As international agencies fight to contain the world's worst Ebola outbreak in nearly 40 years amid reports that a Dallas hospital misdiagnosed a patient infected with the deadly virus, a survey of registered nurses reveals most believe their hospitals aren't prepared to handle patients with Ebola.
Although the Centers for Disease Control and Prevention (CDC) last month issued a checklist for hospitals to help clinicians manage patients carrying the virus, 80 percent of nurses surveyed by the National Nurses United said their hospitals haven't provided them with a policy regarding potential admissions of patients infected by Ebola. The survey involved 700 registered nurses at more than 250 hospitals in 31 states.
The survey also revealed that:
Eighty-seven percent report their hospitals haven't educated them on Ebola
One-third say their hospitals don't have a sufficient supply of eye protection (face shields or side shields with goggles) and fluid resistant/impermeable gowns
Nearly 40 percent say their hospitals don't have plans to equip isolation rooms with plastic-covered mattresses and pillows and discard all linens after use
More than 60 percent say their hospitals fail to reduce the number of patients they must care for to accommodate caring for an "isolation" patient
As a result of the survey results, the union called on all U.S. hospitals to implement a full emergency-preparedness plan for Ebola and other infectious diseases. In addition to sufficient staffing, those plans must include full training of hospital workers on proper protocols for responding to outbreaks and adequate supplies of personal protective equipment, according to the union's statement.
"What our surveys show is a reminder that we do not have a national healthcare system, but a fragmented collection of private healthcare companies, each with their own way of responding," Bonnie Castillo, R.N., director of the union's registered nurse response network.
Amid reports that a flaw in the Dallas hospital's electronic health record system may have led clinicians to misdiagnose and release the U.S. patient later confirmed to have Ebola (which the hospital now denies), Castillo said the case serves as reminder that hospitals must not rely on automated protocols with computerized scripts for interacting with patients. That patient, Thomas Eric Duncan, is in critical condition, NBC News reports.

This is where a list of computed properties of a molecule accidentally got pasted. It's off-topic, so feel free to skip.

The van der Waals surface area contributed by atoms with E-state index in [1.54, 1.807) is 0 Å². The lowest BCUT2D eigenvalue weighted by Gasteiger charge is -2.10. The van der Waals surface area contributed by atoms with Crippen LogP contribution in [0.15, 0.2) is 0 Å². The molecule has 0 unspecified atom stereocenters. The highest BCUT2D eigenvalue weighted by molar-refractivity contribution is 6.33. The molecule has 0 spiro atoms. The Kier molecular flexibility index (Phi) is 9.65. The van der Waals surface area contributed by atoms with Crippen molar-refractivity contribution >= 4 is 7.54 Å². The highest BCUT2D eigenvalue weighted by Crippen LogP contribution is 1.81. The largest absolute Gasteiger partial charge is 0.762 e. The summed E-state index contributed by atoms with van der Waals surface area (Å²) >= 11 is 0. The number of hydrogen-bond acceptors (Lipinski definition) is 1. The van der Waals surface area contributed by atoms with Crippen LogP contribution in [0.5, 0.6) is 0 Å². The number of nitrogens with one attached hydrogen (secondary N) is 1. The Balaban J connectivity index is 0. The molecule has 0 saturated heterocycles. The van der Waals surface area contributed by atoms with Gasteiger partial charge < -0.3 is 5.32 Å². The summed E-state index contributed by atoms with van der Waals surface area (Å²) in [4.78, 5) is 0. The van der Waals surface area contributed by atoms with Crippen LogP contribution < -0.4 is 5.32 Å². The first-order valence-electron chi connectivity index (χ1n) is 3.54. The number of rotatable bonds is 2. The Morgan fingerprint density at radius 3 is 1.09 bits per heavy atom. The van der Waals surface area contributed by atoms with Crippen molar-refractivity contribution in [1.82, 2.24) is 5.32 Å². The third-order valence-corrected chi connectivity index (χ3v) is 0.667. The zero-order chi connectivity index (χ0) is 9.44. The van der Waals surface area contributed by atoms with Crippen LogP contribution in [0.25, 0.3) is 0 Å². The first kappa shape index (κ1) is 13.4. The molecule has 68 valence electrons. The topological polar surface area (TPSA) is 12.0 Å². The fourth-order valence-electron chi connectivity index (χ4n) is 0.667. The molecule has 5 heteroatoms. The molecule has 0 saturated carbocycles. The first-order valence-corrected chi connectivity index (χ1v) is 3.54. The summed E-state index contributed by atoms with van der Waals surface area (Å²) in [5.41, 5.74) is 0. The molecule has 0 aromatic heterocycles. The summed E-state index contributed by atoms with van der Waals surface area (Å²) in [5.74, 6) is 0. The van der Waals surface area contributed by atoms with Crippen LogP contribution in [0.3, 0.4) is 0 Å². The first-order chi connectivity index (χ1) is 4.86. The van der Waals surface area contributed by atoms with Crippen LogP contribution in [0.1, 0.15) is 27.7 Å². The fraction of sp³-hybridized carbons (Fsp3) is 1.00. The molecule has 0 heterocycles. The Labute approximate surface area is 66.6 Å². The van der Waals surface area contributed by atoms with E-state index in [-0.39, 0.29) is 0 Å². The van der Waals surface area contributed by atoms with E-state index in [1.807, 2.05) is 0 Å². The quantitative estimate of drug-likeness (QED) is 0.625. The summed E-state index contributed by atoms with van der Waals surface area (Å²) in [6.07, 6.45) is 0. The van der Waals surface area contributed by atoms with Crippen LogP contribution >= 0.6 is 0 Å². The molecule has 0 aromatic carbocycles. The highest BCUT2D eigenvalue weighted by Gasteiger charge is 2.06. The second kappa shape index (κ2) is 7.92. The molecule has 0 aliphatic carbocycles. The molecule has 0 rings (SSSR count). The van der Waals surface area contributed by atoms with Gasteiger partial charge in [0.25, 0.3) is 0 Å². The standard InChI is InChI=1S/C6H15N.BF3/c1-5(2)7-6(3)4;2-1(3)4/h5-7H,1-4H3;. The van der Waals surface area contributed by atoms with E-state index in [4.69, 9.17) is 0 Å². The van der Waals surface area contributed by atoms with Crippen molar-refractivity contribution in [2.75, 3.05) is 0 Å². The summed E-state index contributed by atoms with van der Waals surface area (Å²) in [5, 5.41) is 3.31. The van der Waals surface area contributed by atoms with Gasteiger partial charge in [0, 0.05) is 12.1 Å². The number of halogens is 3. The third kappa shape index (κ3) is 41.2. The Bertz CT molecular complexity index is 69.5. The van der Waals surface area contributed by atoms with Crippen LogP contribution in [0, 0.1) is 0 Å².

"As we have been saying for many months, electronic health records systems can, and do, fail. That's why we must continue to rely on the professional, clinical judgment and expertise of registered nurses and physicians to interact with patients, as well as uniform systems throughout the U.S. that is essential for responding to pandemics, or potential pandemics, like Ebola," Castillo said.
CDC Director Thomas Frieden, M.D., said Saturday during a telebriefing that healthcare workers must remain on alert and ensure that they take a travel history if patients arrive in the emergency room with a fever. The travel history, he said, must be specific and identify whether they traveled to West African countries in the past 21 days. If so, clinicians must conduct a rapid test for the virus.
"Our number one priority is the safety of Americans," he said, adding that essential measures involve controlling the outbreak in West Africa. "That's what we're working very intensively to do and we're beginning to see some progress there. But it's going to be a long, hard road."
Meanwhile, a freelance NBC News cameraman who was diagnosed in Liberia with Ebola arrived at a Nebraska hospital for treatment, NBC News reports. And American doctor Richard Sacra, who was successfully treated for Ebola last month and hospitalized again Saturday, tested negative for the virus and was removed from isolation, according to a separate NBC News report.